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Soul Food Junkies
co-presented with ITVS Community Cinema
Best Documentary, Urbanworld Film Festival 2012
CNN Best Documentary, American Black Film Festival 2012
In Soul Food Junkies, award-winning filmmaker Byron Hurt sets out on a historical and culinary journey to learn more about the soul food tradition and its relevance to black cultural identity. Through candid interviews with soul food cooks, historians, and scholars, as well as with doctors, family members, and everyday people, the film puts this culinary tradition under the microscope to examine both its positive and negative consequences. Hurt also explores the socioeconomic conditions in predominantly black neighborhoods, where it can be difficult to find healthy options, and meets some pioneers in the emerging food justice movement who are challenging the food industry, encouraging communities to “go back to the land” by creating sustainable and eco-friendly gardens, advocating for healthier options in local supermarkets, supporting local farmers' markets, avoiding highly processed fast foods, and cooking healthier versions of traditional soul food.
Byron Hurt | 60 min | 2012
Byron Hurt (Producer/Director) is the New York-based producer of the award-winning documentary and underground classic I Am A Man: Black Masculinity in America, Moving Memories: The Black Senior Video Yearbook, and Hip-Hop: Beyond Beats and Rhymes. Hurt is a former Northeastern University football star and long-time gender violence prevention educator. For more than five years, he was the associate director and founding member of the Mentors in Violence Prevention program, the leading college-based rape and domestic violence prevention initiative for professional athletics. He is also the former associate director of the first gender violence prevention program in the United States Marine Corps.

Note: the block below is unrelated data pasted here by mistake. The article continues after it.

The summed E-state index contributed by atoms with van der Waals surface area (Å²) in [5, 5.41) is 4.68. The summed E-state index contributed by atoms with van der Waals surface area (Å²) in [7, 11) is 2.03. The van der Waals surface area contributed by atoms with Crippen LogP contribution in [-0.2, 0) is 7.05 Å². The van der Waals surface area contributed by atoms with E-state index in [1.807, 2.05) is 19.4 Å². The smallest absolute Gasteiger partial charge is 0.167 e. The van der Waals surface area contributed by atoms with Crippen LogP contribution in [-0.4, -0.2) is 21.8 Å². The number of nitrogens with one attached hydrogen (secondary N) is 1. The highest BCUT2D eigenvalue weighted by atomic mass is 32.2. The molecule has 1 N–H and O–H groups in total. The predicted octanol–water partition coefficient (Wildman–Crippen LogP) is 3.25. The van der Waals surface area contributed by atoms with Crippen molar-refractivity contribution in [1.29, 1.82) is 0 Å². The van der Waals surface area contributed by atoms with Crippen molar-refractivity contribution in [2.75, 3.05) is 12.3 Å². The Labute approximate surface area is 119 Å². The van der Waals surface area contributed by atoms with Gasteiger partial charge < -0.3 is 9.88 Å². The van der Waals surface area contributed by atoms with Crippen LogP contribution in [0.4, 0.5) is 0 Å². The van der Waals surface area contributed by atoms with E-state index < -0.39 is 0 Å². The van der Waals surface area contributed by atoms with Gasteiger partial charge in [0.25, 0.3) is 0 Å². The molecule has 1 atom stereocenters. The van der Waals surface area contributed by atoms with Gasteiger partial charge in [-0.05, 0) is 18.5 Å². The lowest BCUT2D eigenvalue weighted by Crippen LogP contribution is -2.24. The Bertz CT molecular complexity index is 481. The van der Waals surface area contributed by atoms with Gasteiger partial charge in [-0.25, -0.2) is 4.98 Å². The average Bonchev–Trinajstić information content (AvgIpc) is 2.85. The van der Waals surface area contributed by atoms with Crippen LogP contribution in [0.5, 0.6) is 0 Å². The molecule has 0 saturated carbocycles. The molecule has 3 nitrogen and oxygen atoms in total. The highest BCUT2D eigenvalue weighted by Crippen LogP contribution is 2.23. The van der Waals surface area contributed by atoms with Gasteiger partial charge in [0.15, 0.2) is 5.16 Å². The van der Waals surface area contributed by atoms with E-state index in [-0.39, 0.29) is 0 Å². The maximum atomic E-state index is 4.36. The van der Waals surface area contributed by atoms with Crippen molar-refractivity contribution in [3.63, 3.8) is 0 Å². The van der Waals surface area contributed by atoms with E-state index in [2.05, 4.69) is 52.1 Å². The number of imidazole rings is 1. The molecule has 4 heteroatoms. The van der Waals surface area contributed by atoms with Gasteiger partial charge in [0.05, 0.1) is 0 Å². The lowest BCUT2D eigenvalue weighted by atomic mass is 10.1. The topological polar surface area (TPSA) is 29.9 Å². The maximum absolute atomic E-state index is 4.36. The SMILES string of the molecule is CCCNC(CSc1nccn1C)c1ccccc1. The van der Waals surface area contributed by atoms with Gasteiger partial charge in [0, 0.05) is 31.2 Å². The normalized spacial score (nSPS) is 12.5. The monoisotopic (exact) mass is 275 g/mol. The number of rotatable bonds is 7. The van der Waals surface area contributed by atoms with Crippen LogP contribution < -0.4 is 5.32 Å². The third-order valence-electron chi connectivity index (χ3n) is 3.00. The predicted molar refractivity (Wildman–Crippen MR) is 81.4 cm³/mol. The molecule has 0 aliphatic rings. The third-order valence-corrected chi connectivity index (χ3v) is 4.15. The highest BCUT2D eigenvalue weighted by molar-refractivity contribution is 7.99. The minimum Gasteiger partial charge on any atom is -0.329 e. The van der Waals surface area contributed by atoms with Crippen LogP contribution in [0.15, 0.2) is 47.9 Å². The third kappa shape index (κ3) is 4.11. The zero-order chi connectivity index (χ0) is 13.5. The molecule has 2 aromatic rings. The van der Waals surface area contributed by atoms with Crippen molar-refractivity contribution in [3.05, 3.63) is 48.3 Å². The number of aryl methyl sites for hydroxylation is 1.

In 1999, Hurt was the recipient of the Echoing Green Public Service Fellowship, an award given to ambitious young activists devoted to creating social change in their communities. Over the past decade, he has lectured at more than 100 college campuses and trained thousands of young men and women on issues related to gender, race, sex, violence, music, and visual media.
Free! RSVP here. Space is limited. First come first served. Doors open at 7pm. No admittance after 8pm.
About Community Cinema & DCTV Presents
DCTV was thrilled to be selected by Community Cinema as a Producing Partner for the 2012-2013 season, and looks forward to screening more incredible previews of films from PBS’s Independent Lens.
Community Cinema is a groundbreaking public education and civic engagement initiative featuring free monthly screenings of films from the Emmy Award-winning series Independent Lens and other PBS presentations. Community Cinema is on location in more than 95 cities nationally, bringing together leading organizations, community members, and public television stations to learn, discuss, and get involved in key social issues of our time.
DCTV Presents is DCTV's signature screening and event series that highlights innovative and provocative work from the independent filmmaking community. From screening films by emerging artists to hosting master classes led by renowned groundbreakers in the industry, each event offers the public a unique and inclusive opportunity to share, support and embrace truly independent art. All events are open to the public, and serve super cheap drinks, alcoholic & non!
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DCTV is supported in part by an award from the National Endowment for the Arts. Art Works, and is made possible by the New York State Council on the Arts with the support of Governor Andrew Cuomo and the New York State legislature, and supported in part by public funds from the New York City Department of Cultural Affairs in partnership with the City Council, and by Bloomberg Philanthropies.